With all God’s people, they are to tell the story of God’s love. They are to baptize new disciples in the name of the Father, and of the Son, and of the Holy Spirit, and to walk with them in the way of Christ, nurturing them in the faith. They are to unfold the Scriptures, to preach the word in season and out of season, and to declare the mighty acts of God. They are to preside at the Lord’s table and lead his people in worship, offering with them a spiritual sacrifice of praise and thanksgiving. They are to bless the people in God’s name. They are to resist evil, support the weak, defend the poor, and intercede for all in need. They are to minister to the sick and prepare the dying for their death. Guided by the Spirit, they are to discern and foster the gifts of all God’s people, that the whole Church may be built up in unity and faith.

Not a lot there about running a small business (our parish has a turnover of c£100,000), and of course in some parishes the vicar doesn’t have to do this as there are people who can do it for them.  However, in others there aren’t.

Did you also notice the other two bits in there?

With all God’s people, they are to tell the story of God’s love.

they are to discern and foster the gifts of all God’s people, that the whole Church may be built up in unity and faith

Which for me asks the question what is the balance – how much does the vicar do, and how much do “all God’s people” do?

Where I was curate there was a very capable congregation and they ran the organisation, leaving the vicar to focus on the spiritual.  BUT, as I left there were four clergy and someone in training, and this for 1 church with 3 services a week.  I felt that this encouraged the congregation to leave the “spiritual stuff” to the clergy.  I think this is wrong; unless “all God’s people” join in the spiritual they will find it harder to grow in their faith.  If we all don’t step out of our comfort zone we will struggle to grow, and this applies spiritually as much as to any other area of life.

Who do Christians Support?

This post was sparked by this article.  I summarise, but it would appear that American Evangelicals support Donald Trump on the basis that my enemy’s enemy is my friend.

This approach seems to me very pragmatic, and not at all idealistic – and yet surely faith has to be idealistic or it is nothing?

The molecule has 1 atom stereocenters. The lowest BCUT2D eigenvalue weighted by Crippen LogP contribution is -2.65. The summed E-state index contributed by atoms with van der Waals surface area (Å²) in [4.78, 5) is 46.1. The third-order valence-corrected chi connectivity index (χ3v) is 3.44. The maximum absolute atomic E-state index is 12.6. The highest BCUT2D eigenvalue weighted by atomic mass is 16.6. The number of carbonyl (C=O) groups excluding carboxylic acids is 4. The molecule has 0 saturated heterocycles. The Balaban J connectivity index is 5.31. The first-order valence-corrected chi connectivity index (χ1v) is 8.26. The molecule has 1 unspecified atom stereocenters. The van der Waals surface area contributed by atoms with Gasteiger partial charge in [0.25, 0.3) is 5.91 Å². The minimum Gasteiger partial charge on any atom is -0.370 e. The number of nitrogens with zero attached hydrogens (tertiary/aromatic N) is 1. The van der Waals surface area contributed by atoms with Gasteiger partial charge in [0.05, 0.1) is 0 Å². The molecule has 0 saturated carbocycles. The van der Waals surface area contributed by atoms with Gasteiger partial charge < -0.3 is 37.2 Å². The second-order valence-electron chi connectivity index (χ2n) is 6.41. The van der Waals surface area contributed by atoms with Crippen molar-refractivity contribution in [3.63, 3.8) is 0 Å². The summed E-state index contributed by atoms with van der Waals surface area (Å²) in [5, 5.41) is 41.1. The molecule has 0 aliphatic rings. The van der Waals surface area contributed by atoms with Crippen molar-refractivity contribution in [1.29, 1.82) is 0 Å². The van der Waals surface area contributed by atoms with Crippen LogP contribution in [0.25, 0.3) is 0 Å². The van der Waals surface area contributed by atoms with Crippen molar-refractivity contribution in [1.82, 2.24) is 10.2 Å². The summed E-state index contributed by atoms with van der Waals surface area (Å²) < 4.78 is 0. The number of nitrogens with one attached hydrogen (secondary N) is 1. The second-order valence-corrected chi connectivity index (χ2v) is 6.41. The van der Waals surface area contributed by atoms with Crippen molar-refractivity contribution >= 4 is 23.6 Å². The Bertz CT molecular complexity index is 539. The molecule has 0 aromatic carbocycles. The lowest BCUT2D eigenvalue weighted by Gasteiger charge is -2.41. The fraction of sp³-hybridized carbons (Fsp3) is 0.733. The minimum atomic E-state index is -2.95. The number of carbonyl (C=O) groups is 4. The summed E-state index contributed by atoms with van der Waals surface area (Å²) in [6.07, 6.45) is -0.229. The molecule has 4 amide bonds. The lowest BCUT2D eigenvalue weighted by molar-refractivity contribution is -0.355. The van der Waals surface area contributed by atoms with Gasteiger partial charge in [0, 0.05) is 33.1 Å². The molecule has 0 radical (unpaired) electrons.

Of course Christians can support many different points of view, and of course no leader is going to be perfect, and perhaps Trump is just more open about his flaws than other presidents; but… isn’t the issue that, if as stated in the article, American Evangelicals

generally agree with his economic plan of deregulation, lowering taxes, and keeping undocumented immigrants out.

and yet when I read the Bible I find a Jesus who

watches over the strangers; he upholds the orphan and the widow, but the way of the wicked he brings to ruin.


As you may have seen on other posts on this site, we are currently investigating joining Inclusive Church.  At Greenbelt this year the Sunday Communion was based around the idea that:

If we allow anyone to be excluded, either by accident or thoughtlessness or prejudice, we will see God less clearly.

The reading was by someone with CFS so bad that they could not leave their home, and so they gave it over the web.  The sermon by a 14-year-old with cerebral palsy using her voice synthesiser (described as like Stephen Hawking, but sounding better!).

What kind of challenge does that give to us?  How do we include those who cannot get to church?  I have only a partial answer, many churches will visit (and take communion) to those who are housebound, and at St Michael’s in Amersham on the Hill (and others I am sure) services are recorded and taken to the housebound.  However, I fear that these initiatives serve mostly those who were churchgoers and have become infirm – not those who have not so far engaged with church.

As I said, no real answers, but a real challenge.

Arts at St Mark’s

Well, we’ve now got a snazzy logo and a title for the festival!